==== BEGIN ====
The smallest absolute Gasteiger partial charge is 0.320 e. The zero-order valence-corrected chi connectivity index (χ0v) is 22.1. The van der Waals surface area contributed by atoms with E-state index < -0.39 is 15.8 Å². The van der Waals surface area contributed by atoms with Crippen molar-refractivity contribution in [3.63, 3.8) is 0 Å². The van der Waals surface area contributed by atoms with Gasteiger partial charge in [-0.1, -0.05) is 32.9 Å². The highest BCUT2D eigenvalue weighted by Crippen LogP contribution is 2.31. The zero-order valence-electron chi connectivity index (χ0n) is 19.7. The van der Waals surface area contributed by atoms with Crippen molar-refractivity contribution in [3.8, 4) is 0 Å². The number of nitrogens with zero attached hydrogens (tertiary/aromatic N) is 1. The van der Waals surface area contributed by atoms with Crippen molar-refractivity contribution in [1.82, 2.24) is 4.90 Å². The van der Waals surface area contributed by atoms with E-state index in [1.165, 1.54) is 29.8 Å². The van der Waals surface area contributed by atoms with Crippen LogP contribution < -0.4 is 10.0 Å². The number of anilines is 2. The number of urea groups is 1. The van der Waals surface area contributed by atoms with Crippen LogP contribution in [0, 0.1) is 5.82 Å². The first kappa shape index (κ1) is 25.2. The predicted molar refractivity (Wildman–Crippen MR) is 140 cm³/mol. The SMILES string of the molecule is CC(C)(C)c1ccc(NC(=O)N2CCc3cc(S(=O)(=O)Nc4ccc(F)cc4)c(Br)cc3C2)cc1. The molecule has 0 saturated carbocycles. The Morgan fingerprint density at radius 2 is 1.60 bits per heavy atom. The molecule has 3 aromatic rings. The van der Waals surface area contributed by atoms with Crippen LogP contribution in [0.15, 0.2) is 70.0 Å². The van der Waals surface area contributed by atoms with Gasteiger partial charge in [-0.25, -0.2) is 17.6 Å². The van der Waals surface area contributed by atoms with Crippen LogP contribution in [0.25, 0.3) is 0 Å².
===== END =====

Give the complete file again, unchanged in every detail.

The smallest absolute Gasteiger partial charge is 0.320 e. The zero-order valence-corrected chi connectivity index (χ0v) is 22.1. The van der Waals surface area contributed by atoms with E-state index < -0.39 is 15.8 Å². The van der Waals surface area contributed by atoms with Crippen molar-refractivity contribution in [3.63, 3.8) is 0 Å². The van der Waals surface area contributed by atoms with Gasteiger partial charge in [-0.1, -0.05) is 32.9 Å². The highest BCUT2D eigenvalue weighted by Crippen LogP contribution is 2.31. The zero-order valence-electron chi connectivity index (χ0n) is 19.7. The van der Waals surface area contributed by atoms with Crippen molar-refractivity contribution in [3.8, 4) is 0 Å². The number of nitrogens with zero attached hydrogens (tertiary/aromatic N) is 1. The van der Waals surface area contributed by atoms with Crippen molar-refractivity contribution in [1.82, 2.24) is 4.90 Å². The van der Waals surface area contributed by atoms with E-state index in [1.165, 1.54) is 29.8 Å². The van der Waals surface area contributed by atoms with Crippen LogP contribution < -0.4 is 10.0 Å². The number of anilines is 2. The number of urea groups is 1. The van der Waals surface area contributed by atoms with Crippen LogP contribution in [0, 0.1) is 5.82 Å². The first kappa shape index (κ1) is 25.2. The predicted molar refractivity (Wildman–Crippen MR) is 140 cm³/mol. The SMILES string of the molecule is CC(C)(C)c1ccc(NC(=O)N2CCc3cc(S(=O)(=O)Nc4ccc(F)cc4)c(Br)cc3C2)cc1. The molecule has 0 saturated carbocycles. The Morgan fingerprint density at radius 2 is 1.60 bits per heavy atom. The molecule has 3 aromatic rings. The van der Waals surface area contributed by atoms with Crippen LogP contribution in [0.15, 0.2) is 70.0 Å². The van der Waals surface area contributed by atoms with Gasteiger partial charge in [-0.25, -0.2) is 17.6 Å². The van der Waals surface area contributed by atoms with Crippen LogP contribution in [0.25, 0.3) is 0 Å².